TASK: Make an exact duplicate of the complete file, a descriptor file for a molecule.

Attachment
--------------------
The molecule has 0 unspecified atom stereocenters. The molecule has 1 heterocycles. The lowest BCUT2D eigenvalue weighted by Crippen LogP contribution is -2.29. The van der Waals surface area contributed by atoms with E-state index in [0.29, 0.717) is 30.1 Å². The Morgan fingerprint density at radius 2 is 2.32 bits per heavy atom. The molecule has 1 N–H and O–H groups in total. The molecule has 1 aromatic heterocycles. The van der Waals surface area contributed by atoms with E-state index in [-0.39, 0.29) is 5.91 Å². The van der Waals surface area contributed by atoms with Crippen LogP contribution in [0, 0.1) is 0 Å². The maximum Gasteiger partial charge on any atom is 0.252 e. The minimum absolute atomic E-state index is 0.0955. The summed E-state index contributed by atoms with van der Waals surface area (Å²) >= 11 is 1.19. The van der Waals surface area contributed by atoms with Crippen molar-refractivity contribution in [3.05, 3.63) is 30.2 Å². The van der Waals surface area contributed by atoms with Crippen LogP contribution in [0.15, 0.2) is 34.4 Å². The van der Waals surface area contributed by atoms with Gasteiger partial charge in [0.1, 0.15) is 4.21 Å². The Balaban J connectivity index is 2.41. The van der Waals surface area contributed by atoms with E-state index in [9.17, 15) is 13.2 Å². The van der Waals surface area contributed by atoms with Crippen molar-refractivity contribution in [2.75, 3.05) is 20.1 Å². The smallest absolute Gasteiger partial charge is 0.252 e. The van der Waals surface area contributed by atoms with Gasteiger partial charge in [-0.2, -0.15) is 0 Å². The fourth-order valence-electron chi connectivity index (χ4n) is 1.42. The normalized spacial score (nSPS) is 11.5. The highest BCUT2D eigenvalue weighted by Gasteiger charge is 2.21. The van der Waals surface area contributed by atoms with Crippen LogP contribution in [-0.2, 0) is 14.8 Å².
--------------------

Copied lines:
The molecule has 0 unspecified atom stereocenters. The molecule has 1 heterocycles. The lowest BCUT2D eigenvalue weighted by Crippen LogP contribution is -2.29. The van der Waals surface area contributed by atoms with E-state index in [0.29, 0.717) is 30.1 Å². The Morgan fingerprint density at radius 2 is 2.32 bits per heavy atom. The molecule has 1 N–H and O–H groups in total. The molecule has 1 aromatic heterocycles. The van der Waals surface area contributed by atoms with E-state index in [-0.39, 0.29) is 5.91 Å². The van der Waals surface area contributed by atoms with Crippen LogP contribution in [0, 0.1) is 0 Å². The maximum Gasteiger partial charge on any atom is 0.252 e. The minimum absolute atomic E-state index is 0.0955. The summed E-state index contributed by atoms with van der Waals surface area (Å²) >= 11 is 1.19. The van der Waals surface area contributed by atoms with Crippen molar-refractivity contribution in [3.05, 3.63) is 30.2 Å². The van der Waals surface area contributed by atoms with Crippen LogP contribution in [0.15, 0.2) is 34.4 Å². The van der Waals surface area contributed by atoms with Gasteiger partial charge in [0.1, 0.15) is 4.21 Å². The Balaban J connectivity index is 2.41. The van der Waals surface area contributed by atoms with E-state index in [9.17, 15) is 13.2 Å². The van der Waals surface area contributed by atoms with Crippen molar-refractivity contribution in [2.75, 3.05) is 20.1 Å². The smallest absolute Gasteiger partial charge is 0.252 e. The van der Waals surface area contributed by atoms with Gasteiger partial charge in [-0.2, -0.15) is 0 Å². The fourth-order valence-electron chi connectivity index (χ4n) is 1.42. The normalized spacial score (nSPS) is 11.5. The highest BCUT2D eigenvalue weighted by Gasteiger charge is 2.21. The van der Waals surface area contributed by atoms with Crippen LogP contribution in [-0.2, 0) is 14.8 Å².